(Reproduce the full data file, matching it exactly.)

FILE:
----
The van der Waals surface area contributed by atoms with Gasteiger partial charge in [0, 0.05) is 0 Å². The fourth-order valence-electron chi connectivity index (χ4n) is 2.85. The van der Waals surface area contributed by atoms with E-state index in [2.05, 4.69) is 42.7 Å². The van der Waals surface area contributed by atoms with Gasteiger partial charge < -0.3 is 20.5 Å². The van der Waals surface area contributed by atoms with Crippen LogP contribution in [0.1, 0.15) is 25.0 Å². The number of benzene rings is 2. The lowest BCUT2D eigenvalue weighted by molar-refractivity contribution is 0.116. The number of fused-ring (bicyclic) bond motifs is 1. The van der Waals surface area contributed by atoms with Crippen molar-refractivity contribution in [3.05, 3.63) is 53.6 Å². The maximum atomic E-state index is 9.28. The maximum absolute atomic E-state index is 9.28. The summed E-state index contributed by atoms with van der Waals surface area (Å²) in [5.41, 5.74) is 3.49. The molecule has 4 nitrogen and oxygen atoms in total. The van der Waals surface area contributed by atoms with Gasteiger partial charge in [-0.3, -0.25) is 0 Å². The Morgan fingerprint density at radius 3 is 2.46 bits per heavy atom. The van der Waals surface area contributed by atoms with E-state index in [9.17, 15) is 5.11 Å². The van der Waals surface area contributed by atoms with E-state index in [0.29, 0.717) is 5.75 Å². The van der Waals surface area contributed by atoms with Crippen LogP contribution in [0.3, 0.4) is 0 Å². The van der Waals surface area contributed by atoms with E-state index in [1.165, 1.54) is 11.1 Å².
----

The van der Waals surface area contributed by atoms with Gasteiger partial charge in [0, 0.05) is 0 Å². The fourth-order valence-electron chi connectivity index (χ4n) is 2.85. The van der Waals surface area contributed by atoms with E-state index in [2.05, 4.69) is 42.7 Å². The van der Waals surface area contributed by atoms with Gasteiger partial charge < -0.3 is 20.5 Å². The van der Waals surface area contributed by atoms with Crippen LogP contribution in [0.1, 0.15) is 25.0 Å². The number of benzene rings is 2. The lowest BCUT2D eigenvalue weighted by molar-refractivity contribution is 0.116. The number of fused-ring (bicyclic) bond motifs is 1. The van der Waals surface area contributed by atoms with Crippen molar-refractivity contribution in [3.05, 3.63) is 53.6 Å². The maximum atomic E-state index is 9.28. The maximum absolute atomic E-state index is 9.28. The summed E-state index contributed by atoms with van der Waals surface area (Å²) in [5.41, 5.74) is 3.49. The molecule has 4 nitrogen and oxygen atoms in total. The van der Waals surface area contributed by atoms with Gasteiger partial charge in [-0.3, -0.25) is 0 Å². The Morgan fingerprint density at radius 3 is 2.46 bits per heavy atom. The van der Waals surface area contributed by atoms with E-state index in [9.17, 15) is 5.11 Å². The van der Waals surface area contributed by atoms with E-state index in [0.29, 0.717) is 5.75 Å². The van der Waals surface area contributed by atoms with Crippen LogP contribution in [0.3, 0.4) is 0 Å². The van der Waals surface area contributed by atoms with E-state index in [1.165, 1.54) is 11.1 Å².